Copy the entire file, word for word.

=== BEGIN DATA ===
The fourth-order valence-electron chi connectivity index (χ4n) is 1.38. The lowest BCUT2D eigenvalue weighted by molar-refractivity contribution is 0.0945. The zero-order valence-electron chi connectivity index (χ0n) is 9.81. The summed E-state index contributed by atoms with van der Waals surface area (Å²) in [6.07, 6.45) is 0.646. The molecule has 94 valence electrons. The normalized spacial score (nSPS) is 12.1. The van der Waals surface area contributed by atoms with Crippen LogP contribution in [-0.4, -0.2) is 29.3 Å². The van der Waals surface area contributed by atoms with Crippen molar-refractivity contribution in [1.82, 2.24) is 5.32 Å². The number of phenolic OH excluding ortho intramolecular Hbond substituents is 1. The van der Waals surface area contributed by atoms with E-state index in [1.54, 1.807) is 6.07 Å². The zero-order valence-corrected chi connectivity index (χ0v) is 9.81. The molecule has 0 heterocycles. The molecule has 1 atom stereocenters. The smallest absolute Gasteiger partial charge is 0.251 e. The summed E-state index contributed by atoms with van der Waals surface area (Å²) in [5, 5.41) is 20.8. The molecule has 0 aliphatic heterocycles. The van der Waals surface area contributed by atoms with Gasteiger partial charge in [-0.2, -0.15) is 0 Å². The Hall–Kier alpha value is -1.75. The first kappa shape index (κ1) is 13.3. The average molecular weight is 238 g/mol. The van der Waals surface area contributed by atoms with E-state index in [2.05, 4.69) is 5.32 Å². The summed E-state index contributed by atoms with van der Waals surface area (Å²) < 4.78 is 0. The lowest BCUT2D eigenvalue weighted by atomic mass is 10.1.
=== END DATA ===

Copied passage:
The fourth-order valence-electron chi connectivity index (χ4n) is 1.38. The lowest BCUT2D eigenvalue weighted by molar-refractivity contribution is 0.0945. The zero-order valence-electron chi connectivity index (χ0n) is 9.81. The summed E-state index contributed by atoms with van der Waals surface area (Å²) in [6.07, 6.45) is 0.646. The molecule has 94 valence electrons. The normalized spacial score (nSPS) is 12.1. The van der Waals surface area contributed by atoms with Crippen LogP contribution in [-0.4, -0.2) is 29.3 Å². The van der Waals surface area contributed by atoms with Crippen molar-refractivity contribution in [1.82, 2.24) is 5.32 Å². The number of phenolic OH excluding ortho intramolecular Hbond substituents is 1. The van der Waals surface area contributed by atoms with E-state index in [1.54, 1.807) is 6.07 Å². The zero-order valence-corrected chi connectivity index (χ0v) is 9.81. The molecule has 0 heterocycles. The molecule has 1 atom stereocenters. The smallest absolute Gasteiger partial charge is 0.251 e. The summed E-state index contributed by atoms with van der Waals surface area (Å²) in [5, 5.41) is 20.8. The molecule has 0 aliphatic heterocycles. The van der Waals surface area contributed by atoms with Gasteiger partial charge in [-0.2, -0.15) is 0 Å². The Hall–Kier alpha value is -1.75. The first kappa shape index (κ1) is 13.3. The average molecular weight is 238 g/mol. The van der Waals surface area contributed by atoms with E-state index in [2.05, 4.69) is 5.32 Å². The summed E-state index contributed by atoms with van der Waals surface area (Å²) < 4.78 is 0. The lowest BCUT2D eigenvalue weighted by atomic mass is 10.1.